In promoting Australia's cultural success abroad, actors and actresses have doubtless been some of the most prominent ambassadors: Rush, Blanchett, Crowe, Kidman, Guy Pearce, Toni Collette, Eric Bana, Rachel Griffiths, Ryan Kwanten, Rose Byrne, Abbie Cornish, Sam Worthington, Hugo Weaving, David Wenham, Naomi Watts, Judy Davis, the up-and-coming Mia Wasikowska and the Tony-award-winning Hugh Jackman, who won for playing Peter Allen in The Boy from Oz. The list is by no means exhaustive.

But what of the writers, poets, musicians, architects, dancers and artists? They, too, are just as much a part of the creep, even if the conversation about Australia's cultural exports so often begins and ends with its actors. Had Channel Nine despatched a reporter to cover, say, the Man Booker Prize down the years, they would have toasted the success of Thomas Kenneally and Peter Carey (twice), DBC Pierre and Aravind Adiga, and also have rooted for short-listed authors, like Tim Winton (twice), David Malouf, Kate Grenville, MJ Hyland and Steve Toltz. What makes these writers so culturally relevant is not that they were recognised by international juries but that they speak with a uniquely Australian voice. Peter Carey may reside in New York but The True History of the Kelly Gang and Oscar and Lucinda, not to mention many of his other works,are insistently antipodean novels. Thomas Keneally may have won the Booker for Schindler's List, but he was also nominated for The Chant of Jimmie Blacksmith, another exceptionally Australian work. Tim Winton is Australia's great laureate of the ocean. Kate Grenville has become the literary custodian of its colonial past.Cloudstreet and The Secret River could not have come from any other country.

The Slap and A Fraction of the Whole, two of the more recent books to catch the eye of the Booker judges, have also brought contemporary Australian voices into the international realm. The Wall Street Journal, in a generous review, described Toltz's debut novel as 'Voltaire-meets-Vonnegut', but its rollicking eclecticism is more a product of his multi-ethnic background: his Polish, Lithuanian, New Zealand and Palestinian grandparents. Toltz explained himself more simply, however, when asked on the ABC to characterise his ethnicity: 'I am Australian.' In The Slap – the book is stacked high in British bookshops – international readers have been introduced to the voice of a Greek-Australian, Christos Tsiolkas, although again the 'Greek' seems superfluous.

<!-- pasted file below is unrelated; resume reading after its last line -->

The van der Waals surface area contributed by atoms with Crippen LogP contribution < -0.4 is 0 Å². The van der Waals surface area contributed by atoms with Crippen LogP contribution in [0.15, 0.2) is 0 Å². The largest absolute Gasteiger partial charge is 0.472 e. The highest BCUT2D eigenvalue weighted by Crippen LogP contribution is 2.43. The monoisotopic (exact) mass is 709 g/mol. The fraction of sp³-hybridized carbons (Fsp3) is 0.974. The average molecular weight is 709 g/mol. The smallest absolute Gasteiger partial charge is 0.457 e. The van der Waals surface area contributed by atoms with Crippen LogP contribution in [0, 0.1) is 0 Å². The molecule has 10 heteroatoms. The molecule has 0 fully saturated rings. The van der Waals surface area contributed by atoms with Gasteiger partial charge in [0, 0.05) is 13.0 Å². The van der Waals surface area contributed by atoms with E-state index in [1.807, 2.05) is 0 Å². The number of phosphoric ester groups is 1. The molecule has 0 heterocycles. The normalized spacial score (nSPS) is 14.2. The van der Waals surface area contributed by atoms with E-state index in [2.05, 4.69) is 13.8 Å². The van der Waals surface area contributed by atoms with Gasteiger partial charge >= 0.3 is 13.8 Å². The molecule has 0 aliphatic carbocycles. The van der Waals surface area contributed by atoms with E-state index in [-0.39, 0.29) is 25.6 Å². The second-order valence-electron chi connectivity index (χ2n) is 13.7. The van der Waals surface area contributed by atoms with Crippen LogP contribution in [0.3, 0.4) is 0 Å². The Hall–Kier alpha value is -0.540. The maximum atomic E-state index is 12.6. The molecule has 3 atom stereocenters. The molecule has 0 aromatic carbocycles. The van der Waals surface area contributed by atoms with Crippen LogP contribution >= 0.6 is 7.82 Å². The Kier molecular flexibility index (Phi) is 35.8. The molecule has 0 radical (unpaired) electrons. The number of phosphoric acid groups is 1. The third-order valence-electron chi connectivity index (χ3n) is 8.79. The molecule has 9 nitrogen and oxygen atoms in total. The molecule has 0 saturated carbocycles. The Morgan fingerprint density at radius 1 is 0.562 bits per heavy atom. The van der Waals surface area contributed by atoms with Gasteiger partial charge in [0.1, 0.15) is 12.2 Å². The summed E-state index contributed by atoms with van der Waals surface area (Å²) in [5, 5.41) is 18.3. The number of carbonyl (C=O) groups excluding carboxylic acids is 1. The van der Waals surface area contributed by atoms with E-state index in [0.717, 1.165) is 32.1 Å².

Perhaps it will take the Nobel Prize for Literature to bring Les Murray even greater local acclaim, but already he is venerated abroad. In 2007, the New Yorker adjudged him to be one of the three or four leading writers of poetry in English. Again, the voice is singularly, even obstreperously Australian, combining what The Oxford Companion to Australian Literature describes as 'respect, even reverence, for the pioneers, the importance of the land and its shaping influence in the Australian character...such Bush-bred qualities as egalitarianism, practicality, straightforwardness and independence'. Fabulously uncomplicated, Murray has happily embraced his moniker, 'the bush bard' – one he shares with no less a figure than Henry Lawson –and also has described himself as the last of the Jindyworobaks, the literary movement in which white writers promoted Indigenous idioms.